Profits on the sale of this book go to the MacBean and Bishop Trust for the maintenance of the two historic lifeboats on display in Hastings.

2020 ISBN 978-0-9933203-5-4 Price £10.00

Nanny Goat Island: Dungeness Then and Now

NGI front cover

Few forget their first visit to the shingle outpost of Dungeness. To the uninitiated, its stark beauty is totally unexpected in a location only two hours from central London. So much has been said of it that it has become cliched: “unique”; “magical”; “a special place”; “Britain’s only desert”. All these descriptions hold true except for the last – which is no more than an urban myth. But all this would have been totally different had plans to build a vast new ferry terminal, offering the shortest route from London to Paris, come to fruition.

In his third book, Keith Swallow, the author of The Book of Syn and Much Drinking in the Marsh, tells the story of the development of this special corner of Kent, from the early settlers, whose only source of milk was the animals that they kept untethered on the shingle, to the current day. It explores the hardships of those who have earned a living from fishing the waters here, the coming of the railway, wartime fortification, nature conservation, lifeboat and rescue services, the construction of the power stations – and exploding goats!

2019 ISBN 978-0-9933203-4-7 Price £15.00

Between Belief and Delusion


Bruce Nicol has been writing poetry for about 60 years. This volume includes poems from across that period. They range from the humorous to the deeply serious, but all show a richness and understanding of language that many would

The title Between Belief and Delusion gives a clue to Bruce’s patterns of thought. While having little time for those who would rule our lives on the basis of politics or organised religion, he has a deep concern for humanity and individual freedom, combined with a certain scepticism about the meaning of life.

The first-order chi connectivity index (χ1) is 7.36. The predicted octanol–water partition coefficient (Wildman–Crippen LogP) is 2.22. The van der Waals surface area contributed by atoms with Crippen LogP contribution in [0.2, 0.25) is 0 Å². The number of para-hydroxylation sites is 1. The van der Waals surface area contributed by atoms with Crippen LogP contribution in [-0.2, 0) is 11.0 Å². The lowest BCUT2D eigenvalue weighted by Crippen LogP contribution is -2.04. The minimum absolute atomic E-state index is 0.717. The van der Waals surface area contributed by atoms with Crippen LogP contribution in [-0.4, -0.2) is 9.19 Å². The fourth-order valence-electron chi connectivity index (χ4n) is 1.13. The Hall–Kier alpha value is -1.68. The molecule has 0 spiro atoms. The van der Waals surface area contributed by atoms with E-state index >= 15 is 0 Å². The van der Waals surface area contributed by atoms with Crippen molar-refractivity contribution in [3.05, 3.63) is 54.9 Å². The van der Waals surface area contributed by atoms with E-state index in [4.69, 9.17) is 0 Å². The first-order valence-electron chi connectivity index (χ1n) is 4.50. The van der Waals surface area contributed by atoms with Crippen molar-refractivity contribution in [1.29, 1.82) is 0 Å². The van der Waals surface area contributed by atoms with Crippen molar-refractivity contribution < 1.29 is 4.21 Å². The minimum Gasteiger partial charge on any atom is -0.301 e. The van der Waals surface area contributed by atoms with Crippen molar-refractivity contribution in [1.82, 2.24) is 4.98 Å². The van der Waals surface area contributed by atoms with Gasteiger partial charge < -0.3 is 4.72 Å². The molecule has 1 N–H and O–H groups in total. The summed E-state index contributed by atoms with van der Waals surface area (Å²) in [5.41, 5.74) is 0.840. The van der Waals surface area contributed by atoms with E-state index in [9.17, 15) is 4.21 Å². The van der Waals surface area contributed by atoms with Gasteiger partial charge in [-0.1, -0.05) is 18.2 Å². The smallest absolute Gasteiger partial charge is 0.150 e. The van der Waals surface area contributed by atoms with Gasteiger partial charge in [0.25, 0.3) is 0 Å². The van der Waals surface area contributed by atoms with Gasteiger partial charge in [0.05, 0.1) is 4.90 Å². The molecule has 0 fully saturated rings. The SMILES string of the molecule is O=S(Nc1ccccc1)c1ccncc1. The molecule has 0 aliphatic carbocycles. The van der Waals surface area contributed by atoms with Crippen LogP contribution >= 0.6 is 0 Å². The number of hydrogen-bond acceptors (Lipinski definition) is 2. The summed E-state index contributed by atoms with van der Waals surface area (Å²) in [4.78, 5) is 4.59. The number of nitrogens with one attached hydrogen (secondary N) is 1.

The book is divided into sections, such as ‘Development of a Species’, ‘Conflict’, ‘Death’ and ‘Musings’, as well as ‘Humour’ and ‘Love’. In all the sections Bruce’s concern and humour come through, prompting the reader to think about the issues he raises.

2019 ISBN 978-0-9933203-3-0 Price £12.50

The Fallen of Pett


This book, by David Breakell and Martin King, is about the war memorial at Pett in East Sussex. It gives a brief biography of each of those killed in World War I whose names are listed on the memorial. It lists those killed in World War II and describes the new plaque added with the names of others from both world wars.  It also tells the story of the setting up of the memorial after the first world war and of the more recent restoration in time for the centenary of the 1918 Armistice.

2019 ISBN 978-0-9933203-2-3 Price £12.00

Much Drinking in the Marsh

MDIM cover

In this country, there are two institutions that have been fundamental to the development of communities: the church and the pub.  There has been plenty written – rightly – of the magnificence of Romney Marsh’s churches, but less on its pubs.  Down the years, the Marsh has been served by some wonderful licensed establishments. Some of these have inevitably and unfortunately gone to the wall, although there are many fine examples still to be found. This book, by Keith Swallow, author of The Book of Syn, explores the history of the area’s hostelries and breweries and seeks to address some of this imbalance. Within it you will find dark deeds, ghosts, eccentric landlords and more.

2017 ISBN 978-0-9933203-1-6 Price £15.00